The Writing Traveler: Coming Home Again

Flowers gather like a colored blanket across the Osage Village Historic Site.

It was his land. Leslie Brown owned it and farmed it. But once upon a time, it had belonged to another. But now the ghosts were gone.

Leslie Brown knew he had something but no idea what it was. He gazed across the vast and unbroken landscape of the Osage River Valley in 1940 and walked among the scattered ruins that had been virtually hidden by the grasses and underbrush. A few pieces of cracked pottery, weapons, and primitive tools lay beside his footsteps, lost and undisturbed, perhaps for centuries. Brown figured that more ancient artifacts no doubt had been buried by the passing of time and floodwaters from those three crooked little streams that ran together to form the Osage River.

It was his land. Leslie Brown owned it and farmed it. But once upon a time, so many years ago, it had belonged to another.

Then again, maybe the land belonged to no one.

A man simply came and walked upon the earth for a time, never long enough, it seemed, then left it all for another.

Leslie Brown did not realize it, but he was standing on a small hill that had once held the principal villages of the Osage Nation.

How long ago?

Caleb Pirtle

No one knows for sure, but as early as 1673, the existence of the village was noted by explorers Louis Joliet and Father Jacques Marquette. In 1719, Charles Claude du Tisne glimpsed the home of the Osage – more of a metropolis than a village – as he rode farther west to sit with the Pawnees and discuss the parameters of peace. Basically, de Tisne wanted the tribe to stand aside and stay out of the way as bands of settlers came traipsing through unmarked and uncharted territory.

He ignored the tribe on the hill. He ignored the tribe without a name.

It would be years before anyone got around to calling it Osage.

But during those days when they rode the land alone, when other tribes took other routes to other places before wagon trains came across the prairie lands and left their ruts cut deep in fields of corn, squash, and beans, there were as many as two and maybe three thousand people living quite comfortably in two hundred lodges. They hunted for bison, bear, elk, and deer. They fished in the streams, the river, and the oxbow lakes. When fur traders trekked into the countryside, they found that the Osage accounted for more than half of the total fur trade along the Missouri River.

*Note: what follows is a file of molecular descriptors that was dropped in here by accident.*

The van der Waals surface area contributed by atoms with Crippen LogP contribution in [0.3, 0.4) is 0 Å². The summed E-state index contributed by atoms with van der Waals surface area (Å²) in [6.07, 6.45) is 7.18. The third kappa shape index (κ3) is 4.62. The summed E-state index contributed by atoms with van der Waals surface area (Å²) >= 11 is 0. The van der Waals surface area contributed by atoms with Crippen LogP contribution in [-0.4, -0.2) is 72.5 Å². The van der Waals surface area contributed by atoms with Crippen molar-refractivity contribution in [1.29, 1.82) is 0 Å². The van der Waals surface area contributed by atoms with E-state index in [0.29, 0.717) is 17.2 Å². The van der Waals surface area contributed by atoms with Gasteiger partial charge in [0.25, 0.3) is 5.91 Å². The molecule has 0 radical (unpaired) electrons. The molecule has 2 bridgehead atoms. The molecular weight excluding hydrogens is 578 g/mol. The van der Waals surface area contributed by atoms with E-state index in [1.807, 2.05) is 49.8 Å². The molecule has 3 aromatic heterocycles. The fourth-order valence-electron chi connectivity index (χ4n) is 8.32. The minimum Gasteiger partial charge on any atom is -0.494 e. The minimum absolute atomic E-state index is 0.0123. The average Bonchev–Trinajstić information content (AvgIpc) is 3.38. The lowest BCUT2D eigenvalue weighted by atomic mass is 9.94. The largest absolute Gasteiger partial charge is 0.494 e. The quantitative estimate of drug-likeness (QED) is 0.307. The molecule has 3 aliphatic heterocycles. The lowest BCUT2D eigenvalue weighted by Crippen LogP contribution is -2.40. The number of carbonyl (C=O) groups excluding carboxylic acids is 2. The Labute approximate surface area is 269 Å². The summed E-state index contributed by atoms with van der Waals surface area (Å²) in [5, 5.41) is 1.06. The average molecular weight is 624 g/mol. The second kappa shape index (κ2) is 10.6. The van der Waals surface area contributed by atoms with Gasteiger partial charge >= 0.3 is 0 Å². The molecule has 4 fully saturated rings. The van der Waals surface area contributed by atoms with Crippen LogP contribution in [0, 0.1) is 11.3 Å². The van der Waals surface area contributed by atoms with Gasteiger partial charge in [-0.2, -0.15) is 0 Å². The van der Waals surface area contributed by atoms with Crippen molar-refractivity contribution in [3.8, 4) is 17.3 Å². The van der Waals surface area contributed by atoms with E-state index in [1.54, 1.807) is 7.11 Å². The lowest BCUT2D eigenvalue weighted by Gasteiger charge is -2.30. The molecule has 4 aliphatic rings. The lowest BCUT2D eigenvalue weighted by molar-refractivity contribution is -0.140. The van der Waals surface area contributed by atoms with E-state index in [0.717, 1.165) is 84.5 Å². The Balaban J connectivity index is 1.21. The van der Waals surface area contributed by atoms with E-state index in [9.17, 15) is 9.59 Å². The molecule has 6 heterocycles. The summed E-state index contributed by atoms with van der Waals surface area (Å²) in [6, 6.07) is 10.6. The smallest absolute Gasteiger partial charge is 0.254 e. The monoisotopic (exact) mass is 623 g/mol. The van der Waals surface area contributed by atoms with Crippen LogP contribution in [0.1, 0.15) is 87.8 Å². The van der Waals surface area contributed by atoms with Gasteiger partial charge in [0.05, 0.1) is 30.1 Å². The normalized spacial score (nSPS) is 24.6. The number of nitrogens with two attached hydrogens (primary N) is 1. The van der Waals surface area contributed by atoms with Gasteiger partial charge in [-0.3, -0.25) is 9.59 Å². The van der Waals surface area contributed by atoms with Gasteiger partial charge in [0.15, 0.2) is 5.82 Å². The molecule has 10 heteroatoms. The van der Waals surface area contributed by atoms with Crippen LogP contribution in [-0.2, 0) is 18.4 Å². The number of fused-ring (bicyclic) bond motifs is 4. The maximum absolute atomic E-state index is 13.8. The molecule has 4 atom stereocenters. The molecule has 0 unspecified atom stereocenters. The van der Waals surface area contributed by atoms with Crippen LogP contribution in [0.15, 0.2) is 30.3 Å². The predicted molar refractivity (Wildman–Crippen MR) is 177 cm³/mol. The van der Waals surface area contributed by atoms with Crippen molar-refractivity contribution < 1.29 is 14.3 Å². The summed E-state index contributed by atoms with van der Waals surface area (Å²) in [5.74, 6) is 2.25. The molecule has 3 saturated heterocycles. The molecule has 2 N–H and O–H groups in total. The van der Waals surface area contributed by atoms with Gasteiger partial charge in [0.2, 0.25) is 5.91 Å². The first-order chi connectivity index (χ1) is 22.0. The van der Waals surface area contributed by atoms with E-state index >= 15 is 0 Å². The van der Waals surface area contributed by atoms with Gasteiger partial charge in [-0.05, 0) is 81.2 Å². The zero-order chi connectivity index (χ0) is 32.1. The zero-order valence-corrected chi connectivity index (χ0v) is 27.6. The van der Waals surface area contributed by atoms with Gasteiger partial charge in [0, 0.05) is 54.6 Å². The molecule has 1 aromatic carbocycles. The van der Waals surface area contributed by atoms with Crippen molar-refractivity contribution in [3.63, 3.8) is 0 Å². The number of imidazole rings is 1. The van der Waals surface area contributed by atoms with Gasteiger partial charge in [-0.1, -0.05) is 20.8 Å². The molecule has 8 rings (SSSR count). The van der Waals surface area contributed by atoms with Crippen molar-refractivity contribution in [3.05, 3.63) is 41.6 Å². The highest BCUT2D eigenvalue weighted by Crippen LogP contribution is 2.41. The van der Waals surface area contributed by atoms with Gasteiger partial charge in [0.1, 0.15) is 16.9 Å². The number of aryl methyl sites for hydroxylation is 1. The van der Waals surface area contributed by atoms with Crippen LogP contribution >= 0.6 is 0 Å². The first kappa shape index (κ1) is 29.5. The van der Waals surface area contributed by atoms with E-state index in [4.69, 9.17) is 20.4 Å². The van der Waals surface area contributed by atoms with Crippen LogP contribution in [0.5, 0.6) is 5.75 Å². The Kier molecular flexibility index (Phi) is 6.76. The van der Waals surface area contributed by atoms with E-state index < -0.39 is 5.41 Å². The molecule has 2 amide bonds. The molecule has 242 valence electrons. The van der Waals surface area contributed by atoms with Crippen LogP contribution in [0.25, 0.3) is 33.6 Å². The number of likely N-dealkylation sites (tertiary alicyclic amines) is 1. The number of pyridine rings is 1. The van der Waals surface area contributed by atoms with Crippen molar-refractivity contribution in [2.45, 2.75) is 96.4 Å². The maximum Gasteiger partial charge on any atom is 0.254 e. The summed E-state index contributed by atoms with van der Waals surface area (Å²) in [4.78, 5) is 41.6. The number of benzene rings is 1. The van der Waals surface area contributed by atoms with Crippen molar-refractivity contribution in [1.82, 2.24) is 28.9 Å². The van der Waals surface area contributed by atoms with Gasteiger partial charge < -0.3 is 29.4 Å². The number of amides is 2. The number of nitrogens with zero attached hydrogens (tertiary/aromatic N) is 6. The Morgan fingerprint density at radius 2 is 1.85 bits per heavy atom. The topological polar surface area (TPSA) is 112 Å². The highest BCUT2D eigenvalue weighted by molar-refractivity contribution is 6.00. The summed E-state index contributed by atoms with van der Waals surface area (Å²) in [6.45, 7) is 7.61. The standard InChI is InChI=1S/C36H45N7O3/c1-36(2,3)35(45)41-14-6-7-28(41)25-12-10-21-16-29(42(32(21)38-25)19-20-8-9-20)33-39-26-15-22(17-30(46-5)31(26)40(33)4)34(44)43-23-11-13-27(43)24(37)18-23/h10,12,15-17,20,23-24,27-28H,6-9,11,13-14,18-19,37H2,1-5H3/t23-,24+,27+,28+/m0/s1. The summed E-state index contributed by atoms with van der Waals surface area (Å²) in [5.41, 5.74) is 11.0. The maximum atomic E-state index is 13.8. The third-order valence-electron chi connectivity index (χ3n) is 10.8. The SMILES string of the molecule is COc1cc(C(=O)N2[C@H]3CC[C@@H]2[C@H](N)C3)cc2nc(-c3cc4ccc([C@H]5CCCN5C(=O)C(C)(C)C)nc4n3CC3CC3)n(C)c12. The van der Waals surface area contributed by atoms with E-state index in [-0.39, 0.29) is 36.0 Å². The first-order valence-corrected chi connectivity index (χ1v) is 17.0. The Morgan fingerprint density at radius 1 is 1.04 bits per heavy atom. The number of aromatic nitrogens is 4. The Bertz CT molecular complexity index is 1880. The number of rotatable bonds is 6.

They were a proud race, a proud people. By 1825, they had been forced to sign a treaty and ride away from a village that would fade and deteriorate with time. They traded their remaining lands in Kansas for a reservation in Oklahoma.

The land they left behind was silent as it waited for the coming of the wagons.

Its ruins were like tombstones.

Leslie Brown definitely knew he had something, just no idea what it was. He realized the land was a valuable commodity, and he had the title. He could sell the acreage, or even sell parcels of it, and might become quite wealthy.

He may have been tempted, but Brown wanted to preserve the land, whatever it was. If anyone offered to buy, he resisted the offer. He kept his land, and he kept it close. The heritage of the land was more important to him than the money. He was holding it still when he died. And only then were arrangements made to sell the property to the Archaeological Conservancy.

Brown could rest in peace.

The village was saved.

Three years later, the principal village of the Osage Nation was sold to the Missouri Department of Natural resources who preserved it as a state historic site. The walking trail and outdoor exhibits that provide a rare glimpse of another life in another time are not easy to find or easy to reach. These are the directions: The village is located in Southwestern Missouri, only nine miles east of Nevada on Highway 54 near Walker. Go six miles north on Highway C, then three miles on a gravel road in Vernon County.

The Osage had no problem finding it.

They rode in a straight line.

They weren’t slowed down by an automobile looking for a better road.

Confessions from the Road is a collection of travel stories about people and places I gathered during my years as a travel editor. Please click HERE to find the book on Amazon.

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